Drug that restricts overactive immune systems could help treat lupus

By | December 21, 2019
A man works in a pharmaceutical factory. Visual monitoring of the quality of interferon production. Sterile hormone production line.

Interferon (pictured in bottles) is involved in regulating the body’s immune system

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A drug that stops the body’s overactive immune system could be key to treating lupus. This would be only the second new drug for the autoimmune condition in 60 years.

Around 5 million people around the world are affected by lupus, a condition that causes the body’s immune system to attack healthy organs and results in skin rashes, joint and muscle pain, fatigue and early death.

There is no cure, and doctors often rely on therapies from the 1950s to treat symptoms, says Eric Morand of Monash University, Australia. One in 10 people diagnosed with the disease, typically young women, will die within a decade after diagnosis.

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A growing body of evidence suggests that lupus is linked to producing too many molecules called type 1 interferons, which are involved in regulating the body’s immune system. This prompted Morand and his colleagues to study the effects of anifrolumab, a drug that binds to type 1 interferon receptors and stops the molecule from overstimulating the immune system.

They randomly assigned 362 people with moderate to severe symptoms of lupus to receive a 300-milligram injection of either a placebo or anifrolumab every four weeks for almost a year.

The benchmark for success was if all of a participant’s organs that displayed signs of the disease at the beginning of the study improved and there were no flare-ups over the year. They found that 48 per cent of participants taking the drug achieved this, compared with 32 per cent taking the placebo.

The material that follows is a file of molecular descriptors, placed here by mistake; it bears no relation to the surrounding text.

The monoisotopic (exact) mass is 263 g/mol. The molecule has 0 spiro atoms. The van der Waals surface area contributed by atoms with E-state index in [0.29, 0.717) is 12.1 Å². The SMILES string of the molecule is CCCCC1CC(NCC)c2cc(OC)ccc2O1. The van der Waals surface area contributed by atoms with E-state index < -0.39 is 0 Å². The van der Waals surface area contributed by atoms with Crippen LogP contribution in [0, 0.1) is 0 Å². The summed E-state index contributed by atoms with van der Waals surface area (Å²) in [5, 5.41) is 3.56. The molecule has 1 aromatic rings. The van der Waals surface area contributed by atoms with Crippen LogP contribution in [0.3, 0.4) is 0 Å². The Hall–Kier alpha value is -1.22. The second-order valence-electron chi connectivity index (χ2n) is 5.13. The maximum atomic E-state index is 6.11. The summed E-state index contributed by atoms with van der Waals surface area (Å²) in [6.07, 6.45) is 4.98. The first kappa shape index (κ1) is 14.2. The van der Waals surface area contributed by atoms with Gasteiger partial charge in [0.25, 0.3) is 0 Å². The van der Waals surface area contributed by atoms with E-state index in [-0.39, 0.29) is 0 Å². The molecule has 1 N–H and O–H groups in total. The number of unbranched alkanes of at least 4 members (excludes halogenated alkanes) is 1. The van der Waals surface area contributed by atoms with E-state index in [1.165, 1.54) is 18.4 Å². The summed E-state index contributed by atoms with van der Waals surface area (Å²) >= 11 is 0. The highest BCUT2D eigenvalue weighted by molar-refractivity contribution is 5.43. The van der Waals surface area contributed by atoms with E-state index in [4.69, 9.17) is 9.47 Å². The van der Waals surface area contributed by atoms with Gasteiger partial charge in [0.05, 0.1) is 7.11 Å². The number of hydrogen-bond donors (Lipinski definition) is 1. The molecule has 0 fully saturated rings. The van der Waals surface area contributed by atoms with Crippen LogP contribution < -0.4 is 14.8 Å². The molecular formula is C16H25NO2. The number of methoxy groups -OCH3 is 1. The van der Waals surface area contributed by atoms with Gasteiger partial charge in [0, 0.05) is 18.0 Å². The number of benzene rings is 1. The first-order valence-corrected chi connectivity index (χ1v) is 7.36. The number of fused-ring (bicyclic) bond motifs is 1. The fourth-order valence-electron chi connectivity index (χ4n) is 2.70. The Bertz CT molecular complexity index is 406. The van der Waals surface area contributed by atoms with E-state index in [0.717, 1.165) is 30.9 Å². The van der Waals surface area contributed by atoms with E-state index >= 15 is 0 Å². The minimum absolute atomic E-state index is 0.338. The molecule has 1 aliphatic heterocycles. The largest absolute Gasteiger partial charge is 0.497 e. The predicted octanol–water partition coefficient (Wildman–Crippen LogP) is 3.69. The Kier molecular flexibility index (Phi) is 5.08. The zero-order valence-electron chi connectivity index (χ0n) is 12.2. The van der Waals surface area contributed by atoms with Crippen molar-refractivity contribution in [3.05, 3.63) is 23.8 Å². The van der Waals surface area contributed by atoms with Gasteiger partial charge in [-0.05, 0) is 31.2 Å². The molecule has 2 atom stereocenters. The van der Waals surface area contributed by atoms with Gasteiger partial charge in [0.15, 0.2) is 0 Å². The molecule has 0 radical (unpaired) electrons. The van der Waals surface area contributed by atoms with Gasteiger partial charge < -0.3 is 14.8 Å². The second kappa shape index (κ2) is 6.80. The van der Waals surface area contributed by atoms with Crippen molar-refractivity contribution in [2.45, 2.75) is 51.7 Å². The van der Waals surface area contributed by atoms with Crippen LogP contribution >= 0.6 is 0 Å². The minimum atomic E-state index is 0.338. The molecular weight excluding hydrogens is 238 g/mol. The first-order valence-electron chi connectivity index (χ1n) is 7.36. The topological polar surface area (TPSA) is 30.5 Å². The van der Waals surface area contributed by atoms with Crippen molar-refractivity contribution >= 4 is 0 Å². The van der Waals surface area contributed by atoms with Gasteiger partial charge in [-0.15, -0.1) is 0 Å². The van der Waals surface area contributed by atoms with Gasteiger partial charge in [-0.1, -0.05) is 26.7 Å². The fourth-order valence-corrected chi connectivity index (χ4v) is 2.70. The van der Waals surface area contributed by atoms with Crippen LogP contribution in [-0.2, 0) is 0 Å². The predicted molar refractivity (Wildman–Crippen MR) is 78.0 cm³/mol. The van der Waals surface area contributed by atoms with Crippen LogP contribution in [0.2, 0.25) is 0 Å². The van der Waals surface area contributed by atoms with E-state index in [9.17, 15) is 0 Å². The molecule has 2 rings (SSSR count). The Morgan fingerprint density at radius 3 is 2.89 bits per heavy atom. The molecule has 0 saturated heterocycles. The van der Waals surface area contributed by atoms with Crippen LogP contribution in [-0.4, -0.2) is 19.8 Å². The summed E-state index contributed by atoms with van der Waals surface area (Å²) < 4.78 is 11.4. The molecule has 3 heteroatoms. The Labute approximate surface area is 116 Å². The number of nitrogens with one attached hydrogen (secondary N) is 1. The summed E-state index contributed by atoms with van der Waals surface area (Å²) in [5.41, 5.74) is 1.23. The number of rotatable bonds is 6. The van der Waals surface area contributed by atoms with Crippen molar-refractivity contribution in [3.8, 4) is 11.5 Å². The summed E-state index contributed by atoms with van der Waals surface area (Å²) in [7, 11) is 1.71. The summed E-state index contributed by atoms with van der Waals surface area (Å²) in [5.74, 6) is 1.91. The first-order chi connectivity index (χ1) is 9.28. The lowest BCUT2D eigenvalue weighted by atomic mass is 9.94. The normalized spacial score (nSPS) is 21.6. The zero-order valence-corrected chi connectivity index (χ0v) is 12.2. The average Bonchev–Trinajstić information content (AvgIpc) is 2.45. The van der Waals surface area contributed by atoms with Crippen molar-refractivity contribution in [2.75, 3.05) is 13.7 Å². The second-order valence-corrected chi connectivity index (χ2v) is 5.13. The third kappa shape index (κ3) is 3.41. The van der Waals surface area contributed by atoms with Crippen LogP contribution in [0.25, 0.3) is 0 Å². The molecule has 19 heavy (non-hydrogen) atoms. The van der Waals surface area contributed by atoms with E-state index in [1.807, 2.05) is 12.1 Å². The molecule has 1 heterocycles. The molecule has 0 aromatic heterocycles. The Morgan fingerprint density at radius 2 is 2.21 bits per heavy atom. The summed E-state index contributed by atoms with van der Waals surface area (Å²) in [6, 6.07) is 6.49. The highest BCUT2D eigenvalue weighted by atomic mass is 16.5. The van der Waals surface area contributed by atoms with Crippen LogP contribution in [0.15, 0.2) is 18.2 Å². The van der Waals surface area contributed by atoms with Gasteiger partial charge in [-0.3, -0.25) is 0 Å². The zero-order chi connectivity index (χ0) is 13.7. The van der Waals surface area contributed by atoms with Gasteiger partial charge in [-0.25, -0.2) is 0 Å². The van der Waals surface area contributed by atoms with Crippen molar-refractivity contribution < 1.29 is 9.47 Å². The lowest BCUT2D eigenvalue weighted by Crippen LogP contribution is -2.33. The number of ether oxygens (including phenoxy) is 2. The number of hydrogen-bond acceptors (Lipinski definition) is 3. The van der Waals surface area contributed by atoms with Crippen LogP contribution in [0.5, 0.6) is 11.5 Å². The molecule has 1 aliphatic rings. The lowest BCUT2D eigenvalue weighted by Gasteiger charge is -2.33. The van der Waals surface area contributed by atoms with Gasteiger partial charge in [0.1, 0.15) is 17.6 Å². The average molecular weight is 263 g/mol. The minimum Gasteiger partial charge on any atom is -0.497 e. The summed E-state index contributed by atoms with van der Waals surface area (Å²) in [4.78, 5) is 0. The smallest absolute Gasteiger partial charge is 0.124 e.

In addition, 52 per cent of those who were taking steroids for the condition were able to reduce the dose, compared with 30 per cent in the control group. This is important because the steroids commonly have side effects such as weight gain, osteoporosis, skin fragility and infections.

“In lupus patients there is an additional complication,” says Morand. “With long-term use, the harmful effects of lupus itself appear to be amplified by exposure to steroids – so it’s a real double-edged sword.”

Sean O’Neill at the University of Sydney in Australia says the findings are a “great achievement for a disease that desperately needs some progress”.

However, there are still negative side-effects of the anifrolumab to overcome. The drug was associated with an increase in upper respiratory tract infections, such as the common cold, and herpes zoster, also known as shingles. One person taking the drug died of pneumonia.

Interferon’s role in the immune system is chiefly to defend against viruses, so these effects are expected from a drug that blocks the protein from working, says Morand.

They hope that vaccinating people against herpes zoster, for example, will help reduce these risks.

Journal reference: New England Journal of Medicine, DOI: 10.1056/NEJMoa1912196

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